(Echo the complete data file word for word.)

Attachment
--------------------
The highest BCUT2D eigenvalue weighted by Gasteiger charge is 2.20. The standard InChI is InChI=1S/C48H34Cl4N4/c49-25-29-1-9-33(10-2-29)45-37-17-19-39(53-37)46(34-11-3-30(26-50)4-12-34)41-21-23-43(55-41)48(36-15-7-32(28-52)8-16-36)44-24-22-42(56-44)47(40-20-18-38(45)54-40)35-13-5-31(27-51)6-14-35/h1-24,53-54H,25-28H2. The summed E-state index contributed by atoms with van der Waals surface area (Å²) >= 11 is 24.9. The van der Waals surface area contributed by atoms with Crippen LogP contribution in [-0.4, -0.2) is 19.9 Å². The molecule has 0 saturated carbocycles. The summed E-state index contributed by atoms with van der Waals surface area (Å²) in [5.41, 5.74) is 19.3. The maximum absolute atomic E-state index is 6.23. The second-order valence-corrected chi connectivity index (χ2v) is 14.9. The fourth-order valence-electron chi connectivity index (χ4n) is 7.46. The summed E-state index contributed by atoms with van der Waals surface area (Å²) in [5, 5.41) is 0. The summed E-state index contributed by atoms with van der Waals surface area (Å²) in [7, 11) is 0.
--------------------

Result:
The highest BCUT2D eigenvalue weighted by Gasteiger charge is 2.20. The standard InChI is InChI=1S/C48H34Cl4N4/c49-25-29-1-9-33(10-2-29)45-37-17-19-39(53-37)46(34-11-3-30(26-50)4-12-34)41-21-23-43(55-41)48(36-15-7-32(28-52)8-16-36)44-24-22-42(56-44)47(40-20-18-38(45)54-40)35-13-5-31(27-51)6-14-35/h1-24,53-54H,25-28H2. The summed E-state index contributed by atoms with van der Waals surface area (Å²) >= 11 is 24.9. The van der Waals surface area contributed by atoms with Crippen LogP contribution in [-0.4, -0.2) is 19.9 Å². The molecule has 0 saturated carbocycles. The summed E-state index contributed by atoms with van der Waals surface area (Å²) in [5.41, 5.74) is 19.3. The maximum absolute atomic E-state index is 6.23. The second-order valence-corrected chi connectivity index (χ2v) is 14.9. The fourth-order valence-electron chi connectivity index (χ4n) is 7.46. The summed E-state index contributed by atoms with van der Waals surface area (Å²) in [5, 5.41) is 0. The summed E-state index contributed by atoms with van der Waals surface area (Å²) in [7, 11) is 0.